Response-time data provide critical constraints on dynamic models of multi-alternative, multi-attribute choice

  • Nathan J. Evans
  • William R. HolmesEmail author
  • Jennifer S. TruebloodEmail author
Theoretical Review


Understanding the cognitive processes involved in multi-alternative, multi-attribute choice is of interest to a wide range of fields including psychology, neuroscience, and economics. Prior investigations in this domain have relied primarily on choice data to compare different theories. Despite numerous such studies, results have largely been inconclusive. Our study uses state-of-the-art response-time modeling and data from 12 different experiments appearing in six different published studies to compare four previously proposed theories/models of these effects: multi-alternative decision field theory (MDFT), the leaky-competing accumulator (LCA), the multi-attribute linear ballistic accumulator (MLBA), and the associative accumulation model (AAM). All four models are, by design, dynamic process models and thus a comprehensive evaluation of their theoretical properties requires quantitative evaluation with both choice and response-time data. Our results show that response-time data is critical at distinguishing among these models and that using choice data alone can lead to inconclusive results for some datasets. In conclusion, we encourage future research to include response-time data in the evaluation of these models.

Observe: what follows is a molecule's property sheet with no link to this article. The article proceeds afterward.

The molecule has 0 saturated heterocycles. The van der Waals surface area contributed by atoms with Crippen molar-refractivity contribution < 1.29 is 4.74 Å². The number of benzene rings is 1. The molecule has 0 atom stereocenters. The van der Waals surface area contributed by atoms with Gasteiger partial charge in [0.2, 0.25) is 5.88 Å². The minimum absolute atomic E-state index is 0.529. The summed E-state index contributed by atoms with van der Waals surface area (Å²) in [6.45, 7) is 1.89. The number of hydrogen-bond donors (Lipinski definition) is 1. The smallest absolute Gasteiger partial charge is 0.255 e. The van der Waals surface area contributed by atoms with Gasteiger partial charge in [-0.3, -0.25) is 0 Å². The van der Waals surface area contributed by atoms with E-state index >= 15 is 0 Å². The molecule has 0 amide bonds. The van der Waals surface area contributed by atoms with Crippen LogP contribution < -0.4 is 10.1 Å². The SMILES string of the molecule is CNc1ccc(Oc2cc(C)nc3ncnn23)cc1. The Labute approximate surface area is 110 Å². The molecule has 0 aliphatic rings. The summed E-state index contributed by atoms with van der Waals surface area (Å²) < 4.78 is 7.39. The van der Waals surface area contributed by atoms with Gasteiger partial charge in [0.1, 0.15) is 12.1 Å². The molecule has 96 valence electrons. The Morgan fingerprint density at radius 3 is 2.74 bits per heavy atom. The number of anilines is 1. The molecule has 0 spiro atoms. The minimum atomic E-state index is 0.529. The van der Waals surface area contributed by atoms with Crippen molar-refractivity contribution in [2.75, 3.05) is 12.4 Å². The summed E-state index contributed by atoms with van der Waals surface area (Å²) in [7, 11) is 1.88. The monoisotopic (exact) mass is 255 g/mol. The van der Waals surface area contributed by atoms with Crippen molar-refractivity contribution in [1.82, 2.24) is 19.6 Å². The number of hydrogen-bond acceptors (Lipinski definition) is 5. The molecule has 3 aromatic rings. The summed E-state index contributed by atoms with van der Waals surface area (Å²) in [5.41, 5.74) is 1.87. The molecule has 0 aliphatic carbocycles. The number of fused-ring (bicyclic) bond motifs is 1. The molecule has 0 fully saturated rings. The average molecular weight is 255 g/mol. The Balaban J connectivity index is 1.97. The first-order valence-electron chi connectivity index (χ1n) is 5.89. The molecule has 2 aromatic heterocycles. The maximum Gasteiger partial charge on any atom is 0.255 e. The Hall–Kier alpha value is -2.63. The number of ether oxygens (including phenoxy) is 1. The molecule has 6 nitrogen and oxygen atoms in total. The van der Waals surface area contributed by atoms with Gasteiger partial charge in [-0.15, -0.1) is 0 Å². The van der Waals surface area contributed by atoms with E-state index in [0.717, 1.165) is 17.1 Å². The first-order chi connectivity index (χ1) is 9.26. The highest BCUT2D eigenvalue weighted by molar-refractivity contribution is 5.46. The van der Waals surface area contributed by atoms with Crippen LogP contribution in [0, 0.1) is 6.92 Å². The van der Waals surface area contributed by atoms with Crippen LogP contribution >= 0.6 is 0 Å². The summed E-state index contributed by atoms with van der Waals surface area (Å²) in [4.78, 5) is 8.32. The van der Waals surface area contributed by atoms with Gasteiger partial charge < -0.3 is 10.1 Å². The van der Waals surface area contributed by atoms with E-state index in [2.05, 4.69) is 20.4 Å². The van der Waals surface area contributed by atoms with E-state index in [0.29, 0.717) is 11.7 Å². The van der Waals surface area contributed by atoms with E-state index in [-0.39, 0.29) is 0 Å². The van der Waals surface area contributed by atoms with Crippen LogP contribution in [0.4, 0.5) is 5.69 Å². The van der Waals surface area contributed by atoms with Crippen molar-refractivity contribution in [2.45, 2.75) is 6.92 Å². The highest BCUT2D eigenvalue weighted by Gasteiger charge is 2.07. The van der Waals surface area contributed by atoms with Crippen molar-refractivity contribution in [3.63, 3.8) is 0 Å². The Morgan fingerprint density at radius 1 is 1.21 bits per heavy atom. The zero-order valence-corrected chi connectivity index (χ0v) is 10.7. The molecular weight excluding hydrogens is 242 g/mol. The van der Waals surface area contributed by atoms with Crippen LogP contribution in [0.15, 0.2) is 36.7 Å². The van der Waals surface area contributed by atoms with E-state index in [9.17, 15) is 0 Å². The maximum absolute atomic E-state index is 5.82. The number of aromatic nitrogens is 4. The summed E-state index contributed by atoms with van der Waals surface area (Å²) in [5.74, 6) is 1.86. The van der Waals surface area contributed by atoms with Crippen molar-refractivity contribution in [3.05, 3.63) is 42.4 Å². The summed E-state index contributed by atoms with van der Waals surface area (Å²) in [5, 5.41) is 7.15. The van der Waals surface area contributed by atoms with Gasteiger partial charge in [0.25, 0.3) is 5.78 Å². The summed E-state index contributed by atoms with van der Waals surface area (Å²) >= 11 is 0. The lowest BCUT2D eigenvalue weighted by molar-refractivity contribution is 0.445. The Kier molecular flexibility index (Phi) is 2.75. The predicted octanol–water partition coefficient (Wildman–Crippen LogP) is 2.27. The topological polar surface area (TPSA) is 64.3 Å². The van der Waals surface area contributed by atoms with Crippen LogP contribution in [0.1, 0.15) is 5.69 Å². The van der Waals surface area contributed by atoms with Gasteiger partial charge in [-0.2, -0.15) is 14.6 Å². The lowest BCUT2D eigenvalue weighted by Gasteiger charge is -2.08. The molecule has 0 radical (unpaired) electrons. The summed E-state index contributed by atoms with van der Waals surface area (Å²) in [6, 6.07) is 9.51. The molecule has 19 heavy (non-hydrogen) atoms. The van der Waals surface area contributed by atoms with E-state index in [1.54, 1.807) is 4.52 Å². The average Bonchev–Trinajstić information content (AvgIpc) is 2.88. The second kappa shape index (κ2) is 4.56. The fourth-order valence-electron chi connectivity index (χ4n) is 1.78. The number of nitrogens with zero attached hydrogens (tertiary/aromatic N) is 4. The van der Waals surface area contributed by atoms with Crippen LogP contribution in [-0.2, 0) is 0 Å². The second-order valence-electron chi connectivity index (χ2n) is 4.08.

Decision-making Multi-attribute choice Context effects Bayesian methods 



The authors would like to thank Audrey Parrish, Michael Beran, and George Farmer for sharing their data. The authors would also like to thank Jerome Busemeyer for his comments on extending MDFT to SDE formalism. All authors were supported by NSF grant SES-1556415. The opinions expressed in this publication are those of the authors and do not necessarily reflect the views of the funding agency.

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Copyright information

© The Psychonomic Society, Inc. 2019

Authors and Affiliations

  1. 1.Department of PsychologyVanderbilt UniversityNashvilleUSA
  2. 2.Department of PsychologyUniversity of AmsterdamAmsterdamThe Netherlands
  3. 3.Department of Physics and Astronomy, Department of MathematicsVanderbilt UniversityNashvilleUSA

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